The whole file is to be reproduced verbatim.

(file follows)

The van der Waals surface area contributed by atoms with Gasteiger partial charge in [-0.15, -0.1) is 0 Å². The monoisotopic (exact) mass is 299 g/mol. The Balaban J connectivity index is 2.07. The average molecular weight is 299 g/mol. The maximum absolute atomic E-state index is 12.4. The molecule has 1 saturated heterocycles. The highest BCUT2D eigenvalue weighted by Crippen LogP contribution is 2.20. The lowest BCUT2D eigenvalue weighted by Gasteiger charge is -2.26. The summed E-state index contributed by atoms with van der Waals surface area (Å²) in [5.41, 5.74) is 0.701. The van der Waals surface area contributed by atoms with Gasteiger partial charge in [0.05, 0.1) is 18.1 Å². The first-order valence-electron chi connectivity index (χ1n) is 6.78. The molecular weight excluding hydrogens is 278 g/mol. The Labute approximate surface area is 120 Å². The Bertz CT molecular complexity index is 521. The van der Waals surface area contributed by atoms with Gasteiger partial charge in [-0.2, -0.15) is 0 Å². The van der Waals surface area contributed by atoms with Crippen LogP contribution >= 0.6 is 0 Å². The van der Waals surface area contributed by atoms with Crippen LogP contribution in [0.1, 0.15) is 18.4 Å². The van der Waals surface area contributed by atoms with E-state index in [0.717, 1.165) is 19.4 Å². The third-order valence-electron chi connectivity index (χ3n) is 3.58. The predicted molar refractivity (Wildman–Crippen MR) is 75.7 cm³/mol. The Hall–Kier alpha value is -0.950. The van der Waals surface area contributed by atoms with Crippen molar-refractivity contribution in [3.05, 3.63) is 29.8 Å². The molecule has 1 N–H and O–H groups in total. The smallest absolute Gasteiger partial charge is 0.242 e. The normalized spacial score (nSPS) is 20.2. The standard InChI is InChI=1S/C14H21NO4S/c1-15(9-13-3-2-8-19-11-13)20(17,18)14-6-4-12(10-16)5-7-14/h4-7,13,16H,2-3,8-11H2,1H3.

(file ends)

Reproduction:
The van der Waals surface area contributed by atoms with Gasteiger partial charge in [-0.15, -0.1) is 0 Å². The monoisotopic (exact) mass is 299 g/mol. The Balaban J connectivity index is 2.07. The average molecular weight is 299 g/mol. The maximum absolute atomic E-state index is 12.4. The molecule has 1 saturated heterocycles. The highest BCUT2D eigenvalue weighted by Crippen LogP contribution is 2.20. The lowest BCUT2D eigenvalue weighted by Gasteiger charge is -2.26. The summed E-state index contributed by atoms with van der Waals surface area (Å²) in [5.41, 5.74) is 0.701. The van der Waals surface area contributed by atoms with Gasteiger partial charge in [0.05, 0.1) is 18.1 Å². The first-order valence-electron chi connectivity index (χ1n) is 6.78. The molecular weight excluding hydrogens is 278 g/mol. The Labute approximate surface area is 120 Å². The Bertz CT molecular complexity index is 521. The van der Waals surface area contributed by atoms with Gasteiger partial charge in [-0.2, -0.15) is 0 Å². The van der Waals surface area contributed by atoms with Crippen LogP contribution >= 0.6 is 0 Å². The van der Waals surface area contributed by atoms with Crippen LogP contribution in [0.1, 0.15) is 18.4 Å². The van der Waals surface area contributed by atoms with E-state index in [0.717, 1.165) is 19.4 Å². The third-order valence-electron chi connectivity index (χ3n) is 3.58. The predicted molar refractivity (Wildman–Crippen MR) is 75.7 cm³/mol. The Hall–Kier alpha value is -0.950. The van der Waals surface area contributed by atoms with Crippen molar-refractivity contribution in [3.05, 3.63) is 29.8 Å². The molecule has 1 N–H and O–H groups in total. The smallest absolute Gasteiger partial charge is 0.242 e. The normalized spacial score (nSPS) is 20.2. The standard InChI is InChI=1S/C14H21NO4S/c1-15(9-13-3-2-8-19-11-13)20(17,18)14-6-4-12(10-16)5-7-14/h4-7,13,16H,2-3,8-11H2,1H3.